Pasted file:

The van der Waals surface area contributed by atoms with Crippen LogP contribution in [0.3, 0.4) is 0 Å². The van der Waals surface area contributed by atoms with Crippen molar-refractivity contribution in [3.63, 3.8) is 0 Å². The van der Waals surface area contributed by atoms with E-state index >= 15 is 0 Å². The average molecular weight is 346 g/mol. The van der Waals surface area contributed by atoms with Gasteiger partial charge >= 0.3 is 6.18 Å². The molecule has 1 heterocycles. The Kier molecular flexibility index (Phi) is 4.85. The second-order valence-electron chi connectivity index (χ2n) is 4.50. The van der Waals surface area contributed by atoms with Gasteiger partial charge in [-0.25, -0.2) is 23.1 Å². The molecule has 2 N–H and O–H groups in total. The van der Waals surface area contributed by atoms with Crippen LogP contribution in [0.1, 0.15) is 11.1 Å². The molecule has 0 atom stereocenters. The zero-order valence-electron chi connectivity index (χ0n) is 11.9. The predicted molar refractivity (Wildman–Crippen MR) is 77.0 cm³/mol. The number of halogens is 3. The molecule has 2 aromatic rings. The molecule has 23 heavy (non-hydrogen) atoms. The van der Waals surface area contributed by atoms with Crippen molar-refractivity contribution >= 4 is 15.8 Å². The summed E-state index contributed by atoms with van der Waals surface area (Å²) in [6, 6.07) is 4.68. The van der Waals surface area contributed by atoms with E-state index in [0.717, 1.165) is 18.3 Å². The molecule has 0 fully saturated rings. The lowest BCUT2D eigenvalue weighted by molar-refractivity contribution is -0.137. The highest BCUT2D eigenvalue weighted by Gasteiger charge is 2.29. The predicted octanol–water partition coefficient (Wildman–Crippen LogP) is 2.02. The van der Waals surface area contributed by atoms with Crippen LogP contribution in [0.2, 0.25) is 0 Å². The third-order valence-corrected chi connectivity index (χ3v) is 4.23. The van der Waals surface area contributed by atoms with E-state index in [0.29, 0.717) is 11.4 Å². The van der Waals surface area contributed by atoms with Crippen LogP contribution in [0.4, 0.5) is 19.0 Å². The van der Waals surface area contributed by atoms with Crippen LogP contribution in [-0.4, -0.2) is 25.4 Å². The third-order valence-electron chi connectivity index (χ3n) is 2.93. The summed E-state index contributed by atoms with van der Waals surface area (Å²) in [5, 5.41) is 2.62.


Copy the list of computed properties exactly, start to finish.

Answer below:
The van der Waals surface area contributed by atoms with Crippen LogP contribution in [0.3, 0.4) is 0 Å². The van der Waals surface area contributed by atoms with Crippen molar-refractivity contribution in [3.63, 3.8) is 0 Å². The van der Waals surface area contributed by atoms with E-state index >= 15 is 0 Å². The average molecular weight is 346 g/mol. The van der Waals surface area contributed by atoms with Gasteiger partial charge >= 0.3 is 6.18 Å². The molecule has 1 heterocycles. The Kier molecular flexibility index (Phi) is 4.85. The second-order valence-electron chi connectivity index (χ2n) is 4.50. The van der Waals surface area contributed by atoms with Gasteiger partial charge in [-0.25, -0.2) is 23.1 Å². The molecule has 2 N–H and O–H groups in total. The van der Waals surface area contributed by atoms with Crippen LogP contribution in [0.1, 0.15) is 11.1 Å². The molecule has 0 atom stereocenters. The zero-order valence-electron chi connectivity index (χ0n) is 11.9. The predicted molar refractivity (Wildman–Crippen MR) is 77.0 cm³/mol. The number of halogens is 3. The molecule has 2 aromatic rings. The molecule has 23 heavy (non-hydrogen) atoms. The van der Waals surface area contributed by atoms with Crippen molar-refractivity contribution >= 4 is 15.8 Å². The summed E-state index contributed by atoms with van der Waals surface area (Å²) in [6, 6.07) is 4.68. The van der Waals surface area contributed by atoms with E-state index in [0.717, 1.165) is 18.3 Å². The molecule has 0 fully saturated rings. The lowest BCUT2D eigenvalue weighted by molar-refractivity contribution is -0.137. The highest BCUT2D eigenvalue weighted by Gasteiger charge is 2.29. The predicted octanol–water partition coefficient (Wildman–Crippen LogP) is 2.02. The van der Waals surface area contributed by atoms with Crippen LogP contribution in [0.2, 0.25) is 0 Å². The third-order valence-corrected chi connectivity index (χ3v) is 4.23. The van der Waals surface area contributed by atoms with E-state index in [0.29, 0.717) is 11.4 Å². The van der Waals surface area contributed by atoms with Crippen LogP contribution in [0.4, 0.5) is 19.0 Å². The van der Waals surface area contributed by atoms with Crippen LogP contribution in [-0.4, -0.2) is 25.4 Å². The third-order valence-electron chi connectivity index (χ3n) is 2.93. The summed E-state index contributed by atoms with van der Waals surface area (Å²) in [5, 5.41) is 2.62.